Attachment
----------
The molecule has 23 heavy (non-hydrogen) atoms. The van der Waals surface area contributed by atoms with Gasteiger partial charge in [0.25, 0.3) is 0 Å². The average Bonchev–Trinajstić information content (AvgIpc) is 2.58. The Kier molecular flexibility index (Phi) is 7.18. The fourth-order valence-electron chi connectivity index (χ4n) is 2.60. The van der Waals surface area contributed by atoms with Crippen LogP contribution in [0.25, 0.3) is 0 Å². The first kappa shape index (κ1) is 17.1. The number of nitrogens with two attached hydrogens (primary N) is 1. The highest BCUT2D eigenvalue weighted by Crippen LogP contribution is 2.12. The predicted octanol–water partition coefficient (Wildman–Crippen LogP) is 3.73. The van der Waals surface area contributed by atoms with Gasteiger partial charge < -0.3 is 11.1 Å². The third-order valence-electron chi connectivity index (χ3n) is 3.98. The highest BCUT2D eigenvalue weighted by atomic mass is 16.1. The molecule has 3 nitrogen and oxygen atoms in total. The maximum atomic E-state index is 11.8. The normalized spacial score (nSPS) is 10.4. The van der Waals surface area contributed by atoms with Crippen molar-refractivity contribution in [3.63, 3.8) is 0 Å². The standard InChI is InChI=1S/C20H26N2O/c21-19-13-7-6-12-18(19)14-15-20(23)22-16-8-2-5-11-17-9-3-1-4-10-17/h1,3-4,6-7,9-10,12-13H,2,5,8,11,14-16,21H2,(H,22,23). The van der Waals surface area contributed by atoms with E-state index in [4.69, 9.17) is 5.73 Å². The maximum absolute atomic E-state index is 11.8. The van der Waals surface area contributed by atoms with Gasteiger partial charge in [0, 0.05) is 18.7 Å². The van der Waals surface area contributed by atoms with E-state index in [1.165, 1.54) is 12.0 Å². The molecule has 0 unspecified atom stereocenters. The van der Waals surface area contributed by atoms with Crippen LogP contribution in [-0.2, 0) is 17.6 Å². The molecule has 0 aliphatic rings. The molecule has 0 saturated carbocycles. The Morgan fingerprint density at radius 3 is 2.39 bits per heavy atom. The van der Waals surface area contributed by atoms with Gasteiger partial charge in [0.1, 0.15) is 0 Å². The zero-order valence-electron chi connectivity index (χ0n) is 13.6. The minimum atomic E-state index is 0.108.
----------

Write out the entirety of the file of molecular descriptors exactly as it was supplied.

The molecule has 23 heavy (non-hydrogen) atoms. The van der Waals surface area contributed by atoms with Gasteiger partial charge in [0.25, 0.3) is 0 Å². The average Bonchev–Trinajstić information content (AvgIpc) is 2.58. The Kier molecular flexibility index (Phi) is 7.18. The fourth-order valence-electron chi connectivity index (χ4n) is 2.60. The van der Waals surface area contributed by atoms with Crippen LogP contribution in [0.25, 0.3) is 0 Å². The first kappa shape index (κ1) is 17.1. The number of nitrogens with two attached hydrogens (primary N) is 1. The highest BCUT2D eigenvalue weighted by Crippen LogP contribution is 2.12. The predicted octanol–water partition coefficient (Wildman–Crippen LogP) is 3.73. The van der Waals surface area contributed by atoms with Gasteiger partial charge < -0.3 is 11.1 Å². The third-order valence-electron chi connectivity index (χ3n) is 3.98. The highest BCUT2D eigenvalue weighted by atomic mass is 16.1. The molecule has 3 nitrogen and oxygen atoms in total. The maximum atomic E-state index is 11.8. The normalized spacial score (nSPS) is 10.4. The van der Waals surface area contributed by atoms with Crippen molar-refractivity contribution in [3.63, 3.8) is 0 Å². The standard InChI is InChI=1S/C20H26N2O/c21-19-13-7-6-12-18(19)14-15-20(23)22-16-8-2-5-11-17-9-3-1-4-10-17/h1,3-4,6-7,9-10,12-13H,2,5,8,11,14-16,21H2,(H,22,23). The van der Waals surface area contributed by atoms with E-state index in [4.69, 9.17) is 5.73 Å². The maximum absolute atomic E-state index is 11.8. The van der Waals surface area contributed by atoms with Gasteiger partial charge in [0, 0.05) is 18.7 Å². The van der Waals surface area contributed by atoms with E-state index in [1.165, 1.54) is 12.0 Å². The molecule has 0 unspecified atom stereocenters. The van der Waals surface area contributed by atoms with Crippen LogP contribution in [-0.2, 0) is 17.6 Å². The molecule has 0 aliphatic rings. The molecule has 0 saturated carbocycles. The Morgan fingerprint density at radius 3 is 2.39 bits per heavy atom. The van der Waals surface area contributed by atoms with Gasteiger partial charge in [0.1, 0.15) is 0 Å². The zero-order valence-electron chi connectivity index (χ0n) is 13.6. The minimum atomic E-state index is 0.108.